Court Finds See’s Candy Policy of Rounding of Employee Hours Lawful

In late October, employer See’s Candy Shops was handed a sweet victory by the California Court of Appeals in a ruling that validates the company’s practice of rounding employee time entries to the nearest tenth of an hour. From Laura Reathaford of law firm Proskauer:

“The Court of Appeal rejected Silva’s contentions and held that ‘the rule in California is that an employer is entitled to use the nearest-tenth rounding policy if the rounding policy is fair and neutral on its face and it is used in such a manner that it will not result, over a period of time, in failure to compensate the employees properly for all the time they have actually worked.’”

Three takeaways for employers in the state:

1. Rounding is only legal if it is fair:

“What this means for California employers is that a timekeeping system cannot always round (up or down) in such a way that benefits only the employer. The rounding policy should round both up and down from a midpoint so that over time, the rounding averages out in such a way that each employee is paid for all time actually worked.” (Proskauer)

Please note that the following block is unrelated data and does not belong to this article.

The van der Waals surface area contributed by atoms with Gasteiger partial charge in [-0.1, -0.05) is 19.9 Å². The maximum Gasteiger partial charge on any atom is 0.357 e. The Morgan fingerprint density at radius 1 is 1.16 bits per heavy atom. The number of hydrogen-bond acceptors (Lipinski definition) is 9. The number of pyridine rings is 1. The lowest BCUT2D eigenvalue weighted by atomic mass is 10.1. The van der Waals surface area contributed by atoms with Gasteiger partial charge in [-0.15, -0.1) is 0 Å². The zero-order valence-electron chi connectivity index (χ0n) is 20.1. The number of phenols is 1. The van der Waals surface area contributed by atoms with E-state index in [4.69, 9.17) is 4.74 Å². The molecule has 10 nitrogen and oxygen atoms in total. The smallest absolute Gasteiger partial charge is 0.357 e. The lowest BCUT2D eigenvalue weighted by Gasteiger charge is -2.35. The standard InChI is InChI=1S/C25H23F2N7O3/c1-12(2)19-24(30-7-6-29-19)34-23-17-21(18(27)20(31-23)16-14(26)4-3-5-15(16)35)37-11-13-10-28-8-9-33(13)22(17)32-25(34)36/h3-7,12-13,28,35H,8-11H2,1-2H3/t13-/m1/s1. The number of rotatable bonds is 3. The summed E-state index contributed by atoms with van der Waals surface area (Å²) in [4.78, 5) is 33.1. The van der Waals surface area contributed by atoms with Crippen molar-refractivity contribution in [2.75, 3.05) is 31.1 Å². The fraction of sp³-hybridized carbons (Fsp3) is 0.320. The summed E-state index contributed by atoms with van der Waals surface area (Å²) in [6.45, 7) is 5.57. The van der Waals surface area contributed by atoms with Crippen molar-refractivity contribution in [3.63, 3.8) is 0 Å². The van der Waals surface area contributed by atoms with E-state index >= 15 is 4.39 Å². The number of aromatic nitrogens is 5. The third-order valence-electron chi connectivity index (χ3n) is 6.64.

2. Unless otherwise indicated, California labor law generally follows federal standards:

“In reaching its conclusion the Court first held that California follows the federal standard on rounding, which were codified in FLSA regulations more than 50 years ago… To conclude that federal and California law were parallel, the Court relied on the general rule that ‘California courts . . . look to [federal law] as guidance for interpreting analogous provisions of California law.’ That is, in the absence of some contrary California provision that supports the inference that California intended to diverge from similar federal law, California follows FLSA standards for like issues (e.g., the lawfulness of time clock rounding).” (Sheppard Mullin)

3. The ruling is also a victory for common sense:

“The appellate court’s interpretation of the Labor Code provisions at issue in the case tended more towards a common sense reading of statutes rather than a literal approach as pushed by the plaintiff. The court was careful not to expand the statutes beyond the purpose for which they were enacted. This approach is encouraging…” (Littler)

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